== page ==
Project 6 : Skin Classification
By : Jeffrey Glaister
My goal for this project is to classify segments of an oversegmented image as skin or skin lesion (a two-class problem). The overall goal and application is to automatically segment the skin lesion in pictures of patients at risk of melanoma, unsupervised. A standard segmentation algorithm will be applied to the image to oversegment it. Then, the resulting segments will have classified as normal skin or not normal skin and be merged. Of particular interest is texture and colour classification, since skin and lesions differ slightly in texture and colour. Other possible features include spatial location and initial segment size. Time permitting, novel texture and colour classifiers will be investigated.
I have access to skin lesion images from a public database, some of which have been manually contoured to test the algorithm.
I will be using Matlab.
Project 7 : System Combination for Multi-Class Classification
By : Samson Hu, Blair Rose, Mikhail Targonski
Our goal is to combine SVM with other classification methods. We hope to optimize performance and increase the diversity in resulting ensemble. We will use this method for voice recognition as seen in Ferror 09 in JMLR.
The possible software and tools include but not limited to: Matlab, R.
Project 8 : Reproducing the Results of a 1985 Paper
By : Mohamed El Massad
For the CM 763 final project, I intend to reproduce the results of Keller‘s 1985 IEEE paper in which the Fuzzy K-Nearest Neighbour algorithm was first introduced. To develop the algorithm, the authors of the paper introduced the theory of fuzzy-sets into the well-known K-nearest neighbour decision rule. Their motivation was to address a limitation with the said rule that it gives the training samples equal weight in deciding the class memberships of the patterns to be classified, regardless of the degree to which these samples are representative of their own classes. The authors proposed three methods for assigning initial fuzzy memberships to the samples in the training data set, and presented experimental results and comparisons to the crisp version of the algorithm showing how their proposed one outperforms it in terms of the error rate. They also show that their algorithm compares well against other more sophisticated pattern classification procedures, including the Bayes classifier and the perceptron. Finally, they develop a fuzzy analog to the nearest prototype algorithm.
The authors of the paper used FORTRAN to implement their proposed algorithms, but I will probably use MATLAB to do that and maybe some C as well.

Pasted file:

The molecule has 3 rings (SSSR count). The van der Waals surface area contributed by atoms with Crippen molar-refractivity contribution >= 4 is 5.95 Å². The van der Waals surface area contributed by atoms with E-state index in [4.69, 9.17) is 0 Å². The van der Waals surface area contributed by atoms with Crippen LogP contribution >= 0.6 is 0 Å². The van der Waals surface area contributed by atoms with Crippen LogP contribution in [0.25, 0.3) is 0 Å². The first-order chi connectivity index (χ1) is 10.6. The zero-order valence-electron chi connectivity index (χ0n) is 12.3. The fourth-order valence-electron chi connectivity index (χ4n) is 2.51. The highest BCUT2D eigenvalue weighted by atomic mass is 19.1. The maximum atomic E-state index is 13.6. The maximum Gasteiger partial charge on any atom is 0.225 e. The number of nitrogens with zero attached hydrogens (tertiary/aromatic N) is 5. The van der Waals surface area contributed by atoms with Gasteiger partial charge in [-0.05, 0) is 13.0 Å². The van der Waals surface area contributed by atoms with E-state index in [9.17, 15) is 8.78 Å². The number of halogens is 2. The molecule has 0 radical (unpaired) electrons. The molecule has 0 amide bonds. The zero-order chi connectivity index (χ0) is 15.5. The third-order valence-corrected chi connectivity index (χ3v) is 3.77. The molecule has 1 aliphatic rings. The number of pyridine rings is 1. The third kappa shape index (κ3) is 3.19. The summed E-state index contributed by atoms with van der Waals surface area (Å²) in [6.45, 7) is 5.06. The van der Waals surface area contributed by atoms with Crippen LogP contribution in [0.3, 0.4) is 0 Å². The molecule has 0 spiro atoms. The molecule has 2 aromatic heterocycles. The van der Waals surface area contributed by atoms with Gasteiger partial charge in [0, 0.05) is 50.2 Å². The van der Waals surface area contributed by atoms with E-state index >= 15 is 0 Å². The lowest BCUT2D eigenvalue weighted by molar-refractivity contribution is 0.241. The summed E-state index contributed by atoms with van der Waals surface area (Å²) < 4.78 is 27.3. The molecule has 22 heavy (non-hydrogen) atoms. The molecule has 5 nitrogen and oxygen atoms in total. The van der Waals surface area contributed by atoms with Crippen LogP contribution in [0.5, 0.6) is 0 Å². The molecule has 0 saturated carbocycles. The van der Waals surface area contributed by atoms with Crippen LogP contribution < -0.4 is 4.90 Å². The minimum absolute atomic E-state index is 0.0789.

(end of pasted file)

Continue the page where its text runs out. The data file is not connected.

Project 9 : Domain adaptation
By : Nika Haghtalab
Classification methods usually perform well when the testing and training data are drawn form the same distribution. However, in many applications we use a labeled training data from some fixed source, but we aim to use our model on different testing targets. In this project, I will focus on Domain adaptation which addresses the above problem, in different settings. In particular, I will review following papers.
J. Blitzer, R. McDonald, and F. Pereira. Domain adaptation with structural correspondence learning. In Proc. of EMNLP '06, 2006.
S. Ben-David, J. Blitzer, K. Crammer, and F. Pereira. Analysis of Representations for Domain Adaptation. In Proc of NIPS'06, 2006
X. Glorot, A. Bordes, and Y. Bengio. Domain adaptation for large-scale sentiment classication: A deep learning approach. In Proc of ICML'11, 2011
Project 10 : Classification of 3-dimensional objects
By : Kenneth Webster, Soo Min Kang, and Hang Su
Solvability of 3-dimensional physical systems. Can computers determine whether a jumbled rubix cube can be solved?
Project 11: Learning in Robots
By: Guoting (Jane) Chang
One of the long term goals in robotics is for robots (such as humanoid robots) to become useful in human environments. In order for robots to be able to perform different services within society, they will need the ability to carry out new tasks and to adapt to changing environments. This in turn requires robots to have a capacity for learning. However, existing implementations of learning in robots tend to focus on specific tasks and are not easily extended to different tasks and environments .
The purpose of the proposed work is to continue developing an initial framework for a learning system that is not task or environment specific. Such a generalized learning strategy should be achievable through hierarchical knowledge abstraction and appropriate knowledge representation. At the lowest level of the hierarchy, vision techniques will be used to extract features (such as colors, contours and position information) from raw input video data. On the next level of the hierarchy, the extracted features will be combined using clustering techniques such as self-organizing maps to perform object recognition. Furthermore, in order to learn to recognize motions shown in the videos, techniques such as incremental decision trees should be investigated for performing guided clustering (i.e., clustering based on some metric). At the higher levels of the hierarchy, the sequence of motions and objects involved in the video should be represented using connectionist models such as directed graphs.
The main focus of the proposed work for this project will be on the clustering of observed motions, as it is most closely related to the classification techniques that will be taught in class. An incremental decision tree is tentatively being considered for this, as the goal is to determine whether a newly observed motion belongs to a group of motions that has been seen before or whether it is a new motion and the knowledge representation should be updated to include it. Matlab or C/C++ code will most likely be used for this project.
 A. Barto, S. Singh, and N. Chentanez, "Intrinsically motivated learning of hierarchical collections of skills," in Third IEEE International Conference on Development and Learning. San Diego, California, USA: IEEE, 2004.